Theory of the Mastermind Group

5 years ago by in Editorial Features

Screen-Shot-2012-04-28-at-2.17.42-PM

 

I was re-reading Napoleon Hill’s “Think and Grow Rich” the other day. I was reading the part where he was describing his “imaginary master mind group.” If you haven’t had a chance to read that fantastic book, or if you haven’t read it in a while, I can’t recommend it enough. There are several free versions of it online, or you can go buy yourself a hard copy to take with you. Lately I’ve been reading snippets whenever I’m on the train, or hanging out in a coffee shop. I think it’s a great idea to always have a good book such as “Think and Grow Rich,” or other books of that nature to pull out and read this whenever you get a chance. It can really be helpful.

The “imaginary mastermind group” that Hill was describing was a modified version of his Mastermind Group idea. I don’t think the idea was his, most likely several people over the centuries have discovered the concept of synergy in a group. The basic idea is to get a group of people together, and collectively solve a problem. Business problems, social problems, political problems have all been solved in the past with the application of a mastermind group. The original framers of the United States Constitution is a particular good example of an effective and powerful mastermind group. Their efforts have proved to be valuable to many people over the years.

Sometimes, though, you don’t have a group of powerful individuals at your disposal to collect together and figure out how you are going to pay your rent, or write that report at work. Sometimes, you have to go it alone. Which is how the imaginary mastermind group comes in. You look through history, and get a collection of real, historical figures that you admire. It’s good to have a wide variety of disciplines. Doctors, scientists, orators, mystics, magicians, politicians, whatever. Come up with as many different specific fields as you can, and then choose on person from each one. I think Napoleon Hill had Darwin, Lincoln, Henry Ford, and Emerson, among others, in his group. Just choose anybody who exists, either currently, or historically that you’d like giving you advice and counsel.

Then at night, just as drifting off into sleep, gather your imaginary mastermind group together and have a meeting regarding the day’s issues. Make sure you are in charge, and each can only speak when you give them the floor. If you want, you can ask them questions regarding different problems you are having in your life, and the best way to solve it. You’ll be amazed at the insight they will offer. It’s important to release any weird feelings that you have about doing this, and allow your imagination to speak through them. It kind of gives your brain permission to look at things from a different perspective, and think of ideas you wouldn’t normally think of.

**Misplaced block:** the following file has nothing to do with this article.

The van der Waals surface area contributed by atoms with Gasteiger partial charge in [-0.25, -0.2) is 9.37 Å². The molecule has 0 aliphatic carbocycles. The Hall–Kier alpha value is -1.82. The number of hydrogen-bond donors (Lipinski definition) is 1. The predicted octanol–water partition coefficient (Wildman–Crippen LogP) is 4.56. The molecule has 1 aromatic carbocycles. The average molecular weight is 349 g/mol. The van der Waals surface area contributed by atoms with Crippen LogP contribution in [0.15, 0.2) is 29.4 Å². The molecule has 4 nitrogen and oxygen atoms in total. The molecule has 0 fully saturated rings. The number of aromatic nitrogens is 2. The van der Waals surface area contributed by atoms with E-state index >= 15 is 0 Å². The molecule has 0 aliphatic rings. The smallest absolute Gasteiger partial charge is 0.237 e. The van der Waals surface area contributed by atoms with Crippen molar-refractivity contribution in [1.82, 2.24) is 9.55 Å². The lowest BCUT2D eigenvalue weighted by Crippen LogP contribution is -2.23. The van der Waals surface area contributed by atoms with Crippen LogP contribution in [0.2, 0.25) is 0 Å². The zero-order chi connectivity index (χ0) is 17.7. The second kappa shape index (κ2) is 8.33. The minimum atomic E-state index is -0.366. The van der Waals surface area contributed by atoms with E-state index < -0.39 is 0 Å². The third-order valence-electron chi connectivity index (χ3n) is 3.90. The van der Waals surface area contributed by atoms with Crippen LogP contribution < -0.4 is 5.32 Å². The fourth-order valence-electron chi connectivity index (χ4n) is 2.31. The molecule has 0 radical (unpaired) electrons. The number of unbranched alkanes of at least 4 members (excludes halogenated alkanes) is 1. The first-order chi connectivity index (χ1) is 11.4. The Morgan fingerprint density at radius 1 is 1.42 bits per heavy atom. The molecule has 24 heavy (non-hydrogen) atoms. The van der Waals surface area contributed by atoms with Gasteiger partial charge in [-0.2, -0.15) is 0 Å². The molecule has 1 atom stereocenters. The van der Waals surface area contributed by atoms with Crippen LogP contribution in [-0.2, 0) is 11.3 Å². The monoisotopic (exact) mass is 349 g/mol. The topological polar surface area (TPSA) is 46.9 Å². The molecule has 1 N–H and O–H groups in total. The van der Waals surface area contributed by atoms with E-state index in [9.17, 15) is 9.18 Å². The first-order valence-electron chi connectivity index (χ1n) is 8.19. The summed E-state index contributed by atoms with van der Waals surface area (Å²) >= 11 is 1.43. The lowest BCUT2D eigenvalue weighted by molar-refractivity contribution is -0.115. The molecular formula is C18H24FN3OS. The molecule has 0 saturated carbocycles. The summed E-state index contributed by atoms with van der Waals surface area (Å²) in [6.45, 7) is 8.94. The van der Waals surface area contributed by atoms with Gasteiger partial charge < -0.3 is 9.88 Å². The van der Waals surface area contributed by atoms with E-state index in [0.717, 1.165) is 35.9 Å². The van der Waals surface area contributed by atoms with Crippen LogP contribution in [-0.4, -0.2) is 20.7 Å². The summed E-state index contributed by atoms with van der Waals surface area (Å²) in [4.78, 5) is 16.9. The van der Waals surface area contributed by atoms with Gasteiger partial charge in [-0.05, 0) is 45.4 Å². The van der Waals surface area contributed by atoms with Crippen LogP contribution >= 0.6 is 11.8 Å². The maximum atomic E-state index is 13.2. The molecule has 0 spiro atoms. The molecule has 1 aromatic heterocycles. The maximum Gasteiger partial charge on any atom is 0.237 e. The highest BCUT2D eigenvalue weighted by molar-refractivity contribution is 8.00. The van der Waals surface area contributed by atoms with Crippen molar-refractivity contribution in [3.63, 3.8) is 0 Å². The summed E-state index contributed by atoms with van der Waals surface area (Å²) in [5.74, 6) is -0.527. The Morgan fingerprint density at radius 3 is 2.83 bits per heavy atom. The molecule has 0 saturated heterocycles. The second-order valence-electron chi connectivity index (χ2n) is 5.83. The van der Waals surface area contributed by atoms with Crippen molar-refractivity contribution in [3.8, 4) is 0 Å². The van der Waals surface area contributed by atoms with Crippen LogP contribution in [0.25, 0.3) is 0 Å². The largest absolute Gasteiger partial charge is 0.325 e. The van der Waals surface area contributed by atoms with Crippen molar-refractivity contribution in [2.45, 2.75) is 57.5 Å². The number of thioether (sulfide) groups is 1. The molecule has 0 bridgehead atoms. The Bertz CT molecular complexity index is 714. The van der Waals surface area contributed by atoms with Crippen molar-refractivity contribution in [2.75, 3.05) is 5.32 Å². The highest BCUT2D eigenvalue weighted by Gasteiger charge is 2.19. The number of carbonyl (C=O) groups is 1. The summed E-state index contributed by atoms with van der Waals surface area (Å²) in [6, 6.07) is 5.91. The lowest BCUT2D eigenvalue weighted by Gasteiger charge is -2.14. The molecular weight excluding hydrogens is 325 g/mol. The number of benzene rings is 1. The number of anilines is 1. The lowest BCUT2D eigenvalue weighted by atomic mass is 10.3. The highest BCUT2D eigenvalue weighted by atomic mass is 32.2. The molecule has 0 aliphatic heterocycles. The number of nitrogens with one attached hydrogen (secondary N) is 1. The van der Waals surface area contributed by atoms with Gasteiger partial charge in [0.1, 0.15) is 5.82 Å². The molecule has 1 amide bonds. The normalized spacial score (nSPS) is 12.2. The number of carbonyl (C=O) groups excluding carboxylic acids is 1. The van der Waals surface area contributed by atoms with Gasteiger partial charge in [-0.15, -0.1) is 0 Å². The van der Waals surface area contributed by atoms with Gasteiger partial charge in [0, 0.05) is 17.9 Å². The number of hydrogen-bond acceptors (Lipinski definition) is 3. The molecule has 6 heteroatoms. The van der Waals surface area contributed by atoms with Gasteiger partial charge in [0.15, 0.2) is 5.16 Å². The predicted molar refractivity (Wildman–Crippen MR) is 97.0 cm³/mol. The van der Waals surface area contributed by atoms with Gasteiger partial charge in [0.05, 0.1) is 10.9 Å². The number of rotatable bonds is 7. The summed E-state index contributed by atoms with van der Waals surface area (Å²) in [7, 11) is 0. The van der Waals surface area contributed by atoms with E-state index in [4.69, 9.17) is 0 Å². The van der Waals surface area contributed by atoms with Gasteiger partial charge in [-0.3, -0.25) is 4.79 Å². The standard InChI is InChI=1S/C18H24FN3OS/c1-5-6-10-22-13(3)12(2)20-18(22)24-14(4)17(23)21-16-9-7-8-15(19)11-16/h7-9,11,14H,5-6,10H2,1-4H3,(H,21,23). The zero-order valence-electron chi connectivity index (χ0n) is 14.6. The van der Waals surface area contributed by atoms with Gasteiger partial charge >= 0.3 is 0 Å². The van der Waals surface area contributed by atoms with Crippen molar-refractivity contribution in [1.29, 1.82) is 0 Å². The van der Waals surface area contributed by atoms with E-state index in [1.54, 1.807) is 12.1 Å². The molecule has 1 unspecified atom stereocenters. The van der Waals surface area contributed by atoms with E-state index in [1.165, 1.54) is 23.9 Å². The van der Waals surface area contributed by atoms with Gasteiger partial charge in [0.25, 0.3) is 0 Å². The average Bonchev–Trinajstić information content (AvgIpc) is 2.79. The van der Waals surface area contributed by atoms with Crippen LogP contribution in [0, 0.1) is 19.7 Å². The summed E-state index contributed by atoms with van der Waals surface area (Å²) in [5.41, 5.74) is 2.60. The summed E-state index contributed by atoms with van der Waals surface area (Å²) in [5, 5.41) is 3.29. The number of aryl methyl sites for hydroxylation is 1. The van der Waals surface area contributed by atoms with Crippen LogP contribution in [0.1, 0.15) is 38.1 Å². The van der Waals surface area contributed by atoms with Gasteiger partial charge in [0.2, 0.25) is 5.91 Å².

You can also imagine key members of your mastermind group going with you into certain situations. For example, if you have a big meeting with your boss, you can have a meeting with your mastermind group the night before. Whoever seems to give you the best advice, take them with you, and imagine they are standing behind you, whispering into your ear. (Just make sure not to turn around and say “Huh? What was that?” to them during the meeting.)

Hill even went on to say that after a few months of regular meetings with his mastermind group, they began to take on distinct personalities, and he had to stop because he feared they were becoming too real, even for him. So be careful, and don’t let your imagination run away with you. You don’t want to end up like that mathematician in “Beautiful Mind.”

Your brain is a fantastically wonderful and barely understood part of you that can offer up many different ways to get what you want out of life. The imaginary mastermind group is but one way to tap this fantastic source for whatever pleasure you want to easily achieve in life.

Page optimized by WP Minify WordPress Plugin

UA-34972506-1